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May 2005 Meeting Report
The subject of the May meeting of the SVHS was "Oliver Cromwell" presented by Dr Sue Sadler, although she dwelt at some length on the execution of King Charles1on a cold winters day of January 30th 1649. Sue gave a very detailed, and indeed moving account of that fateful day, which sent shockwaves throughout Europe. This was a completely unique event as never before had a reigning monarch, regarded by many as ruling by divine right, been tried and executed by the "common people". Indeed, such was the fear the many who witnessed the execution that historic day of divine retribution following the regal decapitation, that there was "such a groan as I have never heard before" as one witness later recorded.

Charles nemesis was, before 1640 a somewhat undistinguished "yeoman farmer" living in St Ives, Thomas Cromwell. Like many at that time, he was very strongly puritanical and violently anti Catholic, and it was against that background he was elected as MP for Cambridge in 1640. He soon became very prominent in the campaign to reduce the Kings power and demanded that the control of the army be transferred from the King to officers appointed by parliament. As the rift grew between King and Parliament, Cromwell was one of the MPs who went into the provinces to raise troops to support Parliament. He also forcibly prevented some of the Cambridge Colleges sending their silver plate to the King. The country drifted into war in 1642, during the "Long Parliament" which was not formally dissolved until 1660.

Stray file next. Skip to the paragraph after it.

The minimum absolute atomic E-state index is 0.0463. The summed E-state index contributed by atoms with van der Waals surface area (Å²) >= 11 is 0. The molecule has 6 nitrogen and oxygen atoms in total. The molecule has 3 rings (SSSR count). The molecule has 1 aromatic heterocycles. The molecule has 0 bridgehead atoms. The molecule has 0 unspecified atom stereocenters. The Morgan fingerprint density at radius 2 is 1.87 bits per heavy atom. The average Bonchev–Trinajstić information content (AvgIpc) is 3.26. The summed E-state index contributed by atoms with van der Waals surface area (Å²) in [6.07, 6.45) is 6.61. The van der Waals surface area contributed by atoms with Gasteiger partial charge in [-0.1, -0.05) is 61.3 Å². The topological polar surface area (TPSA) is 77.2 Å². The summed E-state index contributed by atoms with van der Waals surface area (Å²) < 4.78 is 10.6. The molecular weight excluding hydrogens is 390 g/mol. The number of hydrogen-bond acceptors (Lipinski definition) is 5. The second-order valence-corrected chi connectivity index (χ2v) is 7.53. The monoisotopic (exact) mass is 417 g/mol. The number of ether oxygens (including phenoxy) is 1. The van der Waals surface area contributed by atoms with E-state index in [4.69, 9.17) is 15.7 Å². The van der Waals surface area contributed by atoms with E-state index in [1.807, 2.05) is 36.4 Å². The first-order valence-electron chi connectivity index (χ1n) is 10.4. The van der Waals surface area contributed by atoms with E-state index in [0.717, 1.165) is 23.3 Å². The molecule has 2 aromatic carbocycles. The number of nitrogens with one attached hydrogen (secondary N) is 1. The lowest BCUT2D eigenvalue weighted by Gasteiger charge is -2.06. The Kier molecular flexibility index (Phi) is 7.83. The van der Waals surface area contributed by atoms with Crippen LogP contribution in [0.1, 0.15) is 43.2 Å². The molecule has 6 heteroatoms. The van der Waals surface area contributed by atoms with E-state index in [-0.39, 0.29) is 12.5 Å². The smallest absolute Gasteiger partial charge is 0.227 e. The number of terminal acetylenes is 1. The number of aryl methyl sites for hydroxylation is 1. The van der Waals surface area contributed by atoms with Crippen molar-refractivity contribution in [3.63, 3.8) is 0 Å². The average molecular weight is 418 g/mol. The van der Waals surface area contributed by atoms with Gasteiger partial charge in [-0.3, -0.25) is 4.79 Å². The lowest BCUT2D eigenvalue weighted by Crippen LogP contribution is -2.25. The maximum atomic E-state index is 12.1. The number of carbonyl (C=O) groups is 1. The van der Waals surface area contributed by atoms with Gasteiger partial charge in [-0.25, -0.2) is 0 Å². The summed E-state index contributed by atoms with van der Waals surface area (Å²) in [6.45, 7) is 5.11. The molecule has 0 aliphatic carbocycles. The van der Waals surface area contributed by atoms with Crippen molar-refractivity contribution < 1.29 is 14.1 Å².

The first major battle was the Battle of Edgehill on October 23rd. Charles army was poised to march to London and the Parliamentarian army were marched from London to prevent it. The two sides were fairly evenly matched with about 15, 000 soldiers each. The battle began badly for the Parliamentarians who were initially out manoevered on lower ground. They were badly mauled by Prince Ruperts cavalry who cut through the parliamentarian foot soldiers. However, instead of pressing home their advantage, the remaining cavalry men rode into the nearest village, no doubt emptying the local pubs. The Parliamentarians were able to regroup and avoid defeat but they left road to London open for the Royalists, but for some reason, they did not choose to continue on to London.

During this time, Oiver Comwell's rise was spectacular, from captain in 1642 to Lt. General of the New model Army in 1645 which he led to defeat the royalists at Naseby in June 1645 followed by further royalists defeats, leading to Charles final defeat in 1646. Charles, however, continued to believe his divine inheritance and would not agree to Cromwell's demands to accept a constitution that would promote a major redistribution of wealth, social and economic power. He formed an ill fated alliance with the Scots and called upon former royalists and disillusioned Parliamentarians to rise up against Cromwell's Parliament. This was ruthlessly defeated by Cromwell and culminated in Charles capture in 1648, his trial and death sentence later on that year and his execution.

Two events of local importance was the "Linton skirmish" involving a total of about 1000 soldiers, and later the sit down strike by possibly 15000 parliamentarian soldiers of the NMA on Thriplow Heath (perhaps on the site of the Pet Crem) in June 1646. They were fed up because they were hungry and had not been paid for weeks. Because of their relative proximity to London some sort of settlement was apparently made to appease the soldiers. Sue did not have time to dwell on Cromwell's later years as Lord Protector from 1653 until his death 5 years later but commented that he refused the offer of being made "King Oliver". His son Richard briefly inherited the title after Oliver's death, but, frankly, did not have the bottle, and soon stepped down to allow the restoration of the crown to Charles son, Charles who became King Charles 11, on return from exile, in 1660.
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